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FROM THE NEW BATH GUIDE.

THE PUBLIC BREAKFAST.

Now my Lord had the honour of coming down

post, To pay his respects to so famous a toast; In hopes he her Ladyship's favour might win, By playing the part of a host at an inn. I'm sure he's a person of great resolution, Though delicate nerves, and a weak constitution ; For he carried us all to a place cross the river, And vow'd that the rooms were too hot for his

liver : He said it would greatly our pleasure promote, If we all for Spring-Gardens set out in a boat : I never as yet could his reason explain, Why we all sallied forth in the wind and the

rain; For sure such confusion was never yet known; Here a cap and a hat, there a cardinal blown: While his Lordship, embroider'd and powder'd

all o'er, Was bowing, and handing the ladies ashore : How the Misses did huddle, and scuddle, and

run : One would think to be wet must be very good

fun; For by waggling their tails, they all seem'd to

take pains To moisten their pinions like ducks when it rains ; And 'twas pretty to see how, like birds of a fea

ther, . The people of quality flock'd all together ;

All pressing, addressing, caressing, and fond, Just the same as those animals are in a pond : You've read all their names in the news, I sup

pose, But, for fear you have not, take the list as it goes :

There was Lady Greasewrister,
And Madam Van-Twister,
Her Ladyship's sister :
Lord Cram, and Lord Vulture,
Sir Brandish O'Culter,
With Marshal Carouzer,

And old Lady Mouzer,
And the great Hanoverian Baron Pansmowzer :
Besides many others, who all in the rain went,
On purpose to honour this great entertainment :
The company made a most brilliant appearance,
And ate bread and butter with great perseverance :
All the chocolate too, that my Lord set before 'em,
The ladies despatch'd with the utmost decorum.
Soft musical numbers were heard all around,
The horns and the clarions echoing sound:
Sweet were the strains, as odorous gales that

blow O'er fragrant banks, where pinks and roses

grow. The Peer was quite ravish'd, while close to his

side Sat Lady Bunbutter, in beautiful pride ! Oft turning his eyes, he with rapture survey'd All the powerful charms she so nobly display'd: As when at the feast of the great Alexander, Timotheus, the musical son of Thersander, Breathed heavenly measures.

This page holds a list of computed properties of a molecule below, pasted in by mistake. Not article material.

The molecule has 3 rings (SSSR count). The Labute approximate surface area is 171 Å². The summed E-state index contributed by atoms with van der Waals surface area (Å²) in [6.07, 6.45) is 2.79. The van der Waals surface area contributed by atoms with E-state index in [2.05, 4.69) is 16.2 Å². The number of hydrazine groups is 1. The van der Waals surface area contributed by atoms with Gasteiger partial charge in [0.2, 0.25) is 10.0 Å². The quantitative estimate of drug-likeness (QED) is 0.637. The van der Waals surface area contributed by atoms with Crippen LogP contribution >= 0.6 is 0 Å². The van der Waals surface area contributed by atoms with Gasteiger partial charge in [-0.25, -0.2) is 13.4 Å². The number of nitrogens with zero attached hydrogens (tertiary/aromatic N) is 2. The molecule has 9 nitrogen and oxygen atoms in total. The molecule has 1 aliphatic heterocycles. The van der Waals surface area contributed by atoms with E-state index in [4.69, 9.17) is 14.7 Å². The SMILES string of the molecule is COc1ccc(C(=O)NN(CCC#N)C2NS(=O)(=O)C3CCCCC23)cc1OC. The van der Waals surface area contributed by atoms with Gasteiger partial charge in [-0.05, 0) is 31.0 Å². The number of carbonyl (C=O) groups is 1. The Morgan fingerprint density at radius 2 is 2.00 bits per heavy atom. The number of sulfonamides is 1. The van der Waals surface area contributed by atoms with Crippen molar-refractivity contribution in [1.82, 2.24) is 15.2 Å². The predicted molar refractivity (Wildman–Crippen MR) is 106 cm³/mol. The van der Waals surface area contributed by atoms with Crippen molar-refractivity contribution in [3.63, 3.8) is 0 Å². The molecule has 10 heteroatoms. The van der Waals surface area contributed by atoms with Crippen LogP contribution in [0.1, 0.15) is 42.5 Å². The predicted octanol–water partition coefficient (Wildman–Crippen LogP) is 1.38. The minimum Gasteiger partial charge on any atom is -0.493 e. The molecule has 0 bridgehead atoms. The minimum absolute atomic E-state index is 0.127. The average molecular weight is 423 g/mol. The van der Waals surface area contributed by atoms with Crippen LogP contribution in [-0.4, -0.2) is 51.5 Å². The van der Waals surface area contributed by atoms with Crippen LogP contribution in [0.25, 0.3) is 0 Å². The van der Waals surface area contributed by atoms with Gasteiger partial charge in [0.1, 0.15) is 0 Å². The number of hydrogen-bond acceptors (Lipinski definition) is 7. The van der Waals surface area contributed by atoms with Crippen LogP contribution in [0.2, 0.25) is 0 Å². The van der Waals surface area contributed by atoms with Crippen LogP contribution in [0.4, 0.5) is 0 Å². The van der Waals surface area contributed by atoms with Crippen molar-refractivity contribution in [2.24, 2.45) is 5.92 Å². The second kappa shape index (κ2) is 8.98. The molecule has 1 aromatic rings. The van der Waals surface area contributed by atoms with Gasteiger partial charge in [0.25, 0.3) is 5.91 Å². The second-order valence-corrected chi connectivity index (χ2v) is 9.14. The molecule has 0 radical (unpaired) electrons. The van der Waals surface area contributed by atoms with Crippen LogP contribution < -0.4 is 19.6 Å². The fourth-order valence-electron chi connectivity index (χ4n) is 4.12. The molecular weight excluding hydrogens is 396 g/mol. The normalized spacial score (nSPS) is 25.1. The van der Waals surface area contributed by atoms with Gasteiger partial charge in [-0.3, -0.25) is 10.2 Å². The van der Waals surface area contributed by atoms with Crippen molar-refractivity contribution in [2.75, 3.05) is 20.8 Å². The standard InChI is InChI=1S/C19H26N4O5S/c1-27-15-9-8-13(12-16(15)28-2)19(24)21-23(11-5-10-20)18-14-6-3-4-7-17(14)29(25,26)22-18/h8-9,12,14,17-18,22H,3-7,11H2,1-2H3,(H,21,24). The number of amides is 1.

O! had I a voice that was stronger than steel, With twice fifty tongues to express what I feel, And as many good mouths, yet I never could

utter All the speeches my Lord made to Lady Bun

butter! So polite all the time, that he ne'er touch'd a bit, While she ate up his rolls and applauded his wit : For they tell me that men of true taste, when

they treat, Should talk a great deal, but they never should

eat: And if that be the fashion, I never will give Any grand entertainment as long as I live : For I'm of opinion 'tis proper to cheer The stomach and bowels as well as the ear. Nor me did the charming concerto of Abel Regale like the breakfast I saw on the table : I freely will own I the muffins preferr'd To all the genteel conversation I heard. E'en though I'd the honour of sitting between My Lady Stuff-damask and Peggy Moreen, Who both flew to Bath in the nightly machine. Cries Peggy, “ This place is enchantingly pretty ; We never can see such a thing in the city : You may spend all your lifetime in Cateaton

street, And never so civil a gentleman meet; You may talk what you please ; you may search

London through: You may go to Carlisle's, and to Almanac's too : And I'll give you my head if you find such a

host, For coffee, tea, chocolate, butter, and toast :

How he welcomes at once all the world and his

wife, And how civil to folk he ne'er saw in his life!"“ These horns,” cries my Lady, “so tickle one's

ear, Lard! what would I give that Sir Simon was

here! To the next public breakfast Sir Simon shall go, For I find here are folks one may venture to

know: Sir Simon would gladly his Lordship attend, And my Lord would be pleased with so cheerful

a friend.” So when we had wasted more bread at a break

fast Than the poor of our parish have ate for this

week past, I saw, all at once, a prodigious great throng Come bustling, and rustling, and jostling along : For his Lordship was pleased that the company

now To my Lady Bunbutter should curtsy and bow : And my Lady was pleased too, and seem'd vastly

proud At once to receive all the thanks of a crowd : And when, like Chaldeans, we all had adored This beautiful image set up by my Lord, Some few insignificant folk went away, Just to follow the employments and calls of the

day; But those who knew better their time how to

spend, The fiddling and dancing all chose to attend.

Miss Clunch and Sir Toby performd a Cotillion, Just the same as our Susan and Bob the pos

tilion ;

All the while her mamma was expressing her joy, That her daughter the morning so well could

employ. -Now, why should the Muse, my dear mother,

relate The misfortunes that fall to the lot of the great ? As homeward we came—'tis with sorrow you'll

hear What a dreadful disaster attended the Peer : For whether some envious god had decreed That a Naiad should long to ennoble her breed ; Or whether his Lordship was charm'd to behold His face in the stream, like Narcissus of old ; In handing old Lady Bumfidget and daughter, This obsequious Lord tumbled into the water; But a nymph of the flood brought him safe to

the boat, And I left all the ladies a-cleaning his coat.

OLIVER GOLDSMITH.

BORN 1728-DIED 1775.

If the best poetry be that which gives the most pleasure

to the greatest number of readers, there are few poetical characters that rank higher than the author of the Deserted Village and the Traveller; and if any thing can

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